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Prostate bed motion may cause geographic miss in post-prostatectomy image-guided intensity-modulated radiotherapy.

Research paper by Linda J LJ Bell, Jennifer J Cox, Thomas T Eade, Marianne M Rinks, Andrew A Kneebone

Indexed on: 29 Nov '13Published on: 29 Nov '13Published in: Journal of Medical Imaging and Radiation Oncology



Abstract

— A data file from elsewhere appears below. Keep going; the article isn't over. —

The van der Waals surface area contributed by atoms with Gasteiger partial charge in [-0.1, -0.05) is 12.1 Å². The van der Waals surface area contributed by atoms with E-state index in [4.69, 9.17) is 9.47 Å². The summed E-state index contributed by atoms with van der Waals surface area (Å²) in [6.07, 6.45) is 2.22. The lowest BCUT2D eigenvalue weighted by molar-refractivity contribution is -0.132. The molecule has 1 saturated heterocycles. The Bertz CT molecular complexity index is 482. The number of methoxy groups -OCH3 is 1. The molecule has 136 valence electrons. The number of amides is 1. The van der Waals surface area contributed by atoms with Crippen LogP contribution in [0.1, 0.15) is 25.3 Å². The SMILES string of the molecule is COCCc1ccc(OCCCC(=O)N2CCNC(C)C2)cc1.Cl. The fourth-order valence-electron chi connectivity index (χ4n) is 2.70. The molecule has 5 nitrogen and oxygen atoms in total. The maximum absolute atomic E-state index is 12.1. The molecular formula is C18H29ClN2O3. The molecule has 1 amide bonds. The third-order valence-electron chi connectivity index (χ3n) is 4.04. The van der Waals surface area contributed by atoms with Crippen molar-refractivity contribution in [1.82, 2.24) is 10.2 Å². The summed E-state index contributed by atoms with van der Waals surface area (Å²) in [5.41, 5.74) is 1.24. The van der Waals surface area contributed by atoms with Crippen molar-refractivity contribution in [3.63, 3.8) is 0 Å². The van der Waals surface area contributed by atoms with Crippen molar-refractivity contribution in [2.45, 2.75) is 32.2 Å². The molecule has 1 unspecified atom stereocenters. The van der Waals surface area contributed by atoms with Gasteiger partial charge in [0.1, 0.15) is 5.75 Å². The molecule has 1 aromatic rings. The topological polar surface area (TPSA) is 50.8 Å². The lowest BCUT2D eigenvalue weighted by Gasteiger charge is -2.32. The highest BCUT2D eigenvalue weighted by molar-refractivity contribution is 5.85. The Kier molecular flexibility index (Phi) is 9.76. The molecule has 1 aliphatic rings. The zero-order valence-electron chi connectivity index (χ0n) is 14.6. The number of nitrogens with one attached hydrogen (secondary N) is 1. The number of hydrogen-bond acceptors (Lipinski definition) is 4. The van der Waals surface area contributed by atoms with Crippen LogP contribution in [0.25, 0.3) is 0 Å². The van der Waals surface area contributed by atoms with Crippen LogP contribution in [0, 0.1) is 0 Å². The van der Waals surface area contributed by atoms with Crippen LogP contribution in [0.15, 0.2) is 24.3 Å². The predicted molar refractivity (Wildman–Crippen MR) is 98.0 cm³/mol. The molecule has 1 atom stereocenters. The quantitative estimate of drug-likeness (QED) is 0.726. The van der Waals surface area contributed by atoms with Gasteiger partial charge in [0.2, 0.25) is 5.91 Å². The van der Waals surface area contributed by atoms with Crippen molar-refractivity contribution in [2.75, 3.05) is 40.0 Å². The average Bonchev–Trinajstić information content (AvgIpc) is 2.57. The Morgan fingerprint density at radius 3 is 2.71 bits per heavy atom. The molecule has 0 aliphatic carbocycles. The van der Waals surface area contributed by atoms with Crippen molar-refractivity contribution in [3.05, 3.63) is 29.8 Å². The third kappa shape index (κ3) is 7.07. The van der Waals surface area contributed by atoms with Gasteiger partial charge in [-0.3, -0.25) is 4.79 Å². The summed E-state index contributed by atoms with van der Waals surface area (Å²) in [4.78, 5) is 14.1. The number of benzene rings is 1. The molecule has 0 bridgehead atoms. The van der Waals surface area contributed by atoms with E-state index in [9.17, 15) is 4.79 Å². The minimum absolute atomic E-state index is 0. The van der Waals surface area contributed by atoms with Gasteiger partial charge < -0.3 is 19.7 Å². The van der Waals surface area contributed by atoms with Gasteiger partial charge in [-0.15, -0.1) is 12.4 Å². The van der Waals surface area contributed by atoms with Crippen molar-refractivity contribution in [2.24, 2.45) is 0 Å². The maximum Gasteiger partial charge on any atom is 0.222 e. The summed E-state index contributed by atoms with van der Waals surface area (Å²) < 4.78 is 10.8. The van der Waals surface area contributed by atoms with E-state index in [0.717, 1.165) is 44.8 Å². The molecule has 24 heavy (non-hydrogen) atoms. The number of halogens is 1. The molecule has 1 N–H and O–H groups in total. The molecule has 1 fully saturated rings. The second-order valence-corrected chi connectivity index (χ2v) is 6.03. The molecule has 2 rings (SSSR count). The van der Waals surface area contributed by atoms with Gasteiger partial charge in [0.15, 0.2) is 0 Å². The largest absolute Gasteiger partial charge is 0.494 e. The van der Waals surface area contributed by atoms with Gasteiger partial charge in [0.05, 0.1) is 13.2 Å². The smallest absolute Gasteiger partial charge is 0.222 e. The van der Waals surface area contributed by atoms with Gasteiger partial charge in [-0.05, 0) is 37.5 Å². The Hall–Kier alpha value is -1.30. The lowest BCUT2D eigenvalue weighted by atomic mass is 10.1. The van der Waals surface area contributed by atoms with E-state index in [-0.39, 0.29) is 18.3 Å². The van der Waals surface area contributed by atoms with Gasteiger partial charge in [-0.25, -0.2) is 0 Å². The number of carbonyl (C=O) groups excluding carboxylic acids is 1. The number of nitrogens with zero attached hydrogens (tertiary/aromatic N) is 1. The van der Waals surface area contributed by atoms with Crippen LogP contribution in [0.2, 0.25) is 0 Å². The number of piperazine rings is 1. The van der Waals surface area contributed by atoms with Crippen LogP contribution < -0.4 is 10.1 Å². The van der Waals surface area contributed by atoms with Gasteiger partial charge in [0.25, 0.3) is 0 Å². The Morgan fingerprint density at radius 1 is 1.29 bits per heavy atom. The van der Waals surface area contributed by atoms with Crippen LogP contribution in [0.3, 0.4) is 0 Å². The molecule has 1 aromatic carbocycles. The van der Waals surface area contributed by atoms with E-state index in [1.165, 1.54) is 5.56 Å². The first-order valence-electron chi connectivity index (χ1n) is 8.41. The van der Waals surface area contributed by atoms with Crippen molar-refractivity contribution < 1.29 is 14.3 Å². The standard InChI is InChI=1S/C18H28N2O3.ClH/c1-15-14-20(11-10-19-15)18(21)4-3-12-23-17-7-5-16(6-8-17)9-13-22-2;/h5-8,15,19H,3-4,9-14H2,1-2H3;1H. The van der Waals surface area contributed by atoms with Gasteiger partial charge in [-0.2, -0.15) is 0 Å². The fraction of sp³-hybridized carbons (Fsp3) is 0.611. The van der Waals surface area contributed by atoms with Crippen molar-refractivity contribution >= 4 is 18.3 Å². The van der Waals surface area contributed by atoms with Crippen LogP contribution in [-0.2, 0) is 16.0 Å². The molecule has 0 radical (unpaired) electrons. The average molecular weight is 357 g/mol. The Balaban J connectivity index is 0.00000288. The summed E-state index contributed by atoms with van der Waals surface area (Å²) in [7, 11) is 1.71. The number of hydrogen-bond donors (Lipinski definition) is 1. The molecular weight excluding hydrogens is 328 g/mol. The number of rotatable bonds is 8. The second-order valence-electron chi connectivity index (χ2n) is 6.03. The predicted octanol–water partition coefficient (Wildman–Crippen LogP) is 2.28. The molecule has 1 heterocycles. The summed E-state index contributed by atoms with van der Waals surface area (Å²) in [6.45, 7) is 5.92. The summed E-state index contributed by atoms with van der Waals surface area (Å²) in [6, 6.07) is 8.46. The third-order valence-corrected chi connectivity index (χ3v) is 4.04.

There is little data to guide radiation oncologists on appropriate margin selection in the post-prostatectomy setting. The aim of this study was to quantify interfraction variation in motion of the prostate bed to determine these margins.The superior and inferior surgical clips in the prostate bed were tracked on pretreatment cone beam CT images (n = 377) for 40 patients who had received post-prostatectomy radiotherapy. Prostate bed motion was calculated for the upper and lower segments by measuring the position of surgical clips located close to midline relative to bony anatomy in the axial (translational) and sagittal (tilt) planes. The frequency of potential geographic misses was calculated for either 1 cm or 0.5 cm posterior planning target volume margins.The mean magnitude of movement of the prostate bed in the anterior-posterior, superior-inferior and left-right planes, respectively, were as follows: upper portion, 0.50 cm, 0.28 cm, 0.10 cm; lower portion, 0.18 cm, 0.18 cm, 0.08 cm. The random and systematic errors, respectively, of the prostate bed motion in the anterior-posterior, superior-inferior and left-right planes, respectively, were as follows: upper portion, 0.47 cm and 0.50 cm, 0.28 cm and 0.27 cm, 0.11 cm and 0.11 cm; lower portion, 0.17 cm and 0.18 cm, 0.17 cm and 0.19 cm, 0.08 cm and 0.10 cm. Most geographic misses occurred in the upper prostate bed in the anterior-posterior plane. The median prostate bed tilt was 1.8° (range -23.4° to 42.3°).Variability was seen in all planes for the movement of both surgical clips. The greatest movement occurred in the anterior-posterior plane in the upper prostate bed, which could cause geographic miss of treatment delivery. The variability in the movement of the superior and inferior clips indicates a prostate bed tilt that would be difficult to correct with standard online matching techniques. This creates a strong argument for using anisotropic planning target volume margins in post-prostatectomy radiotherapy.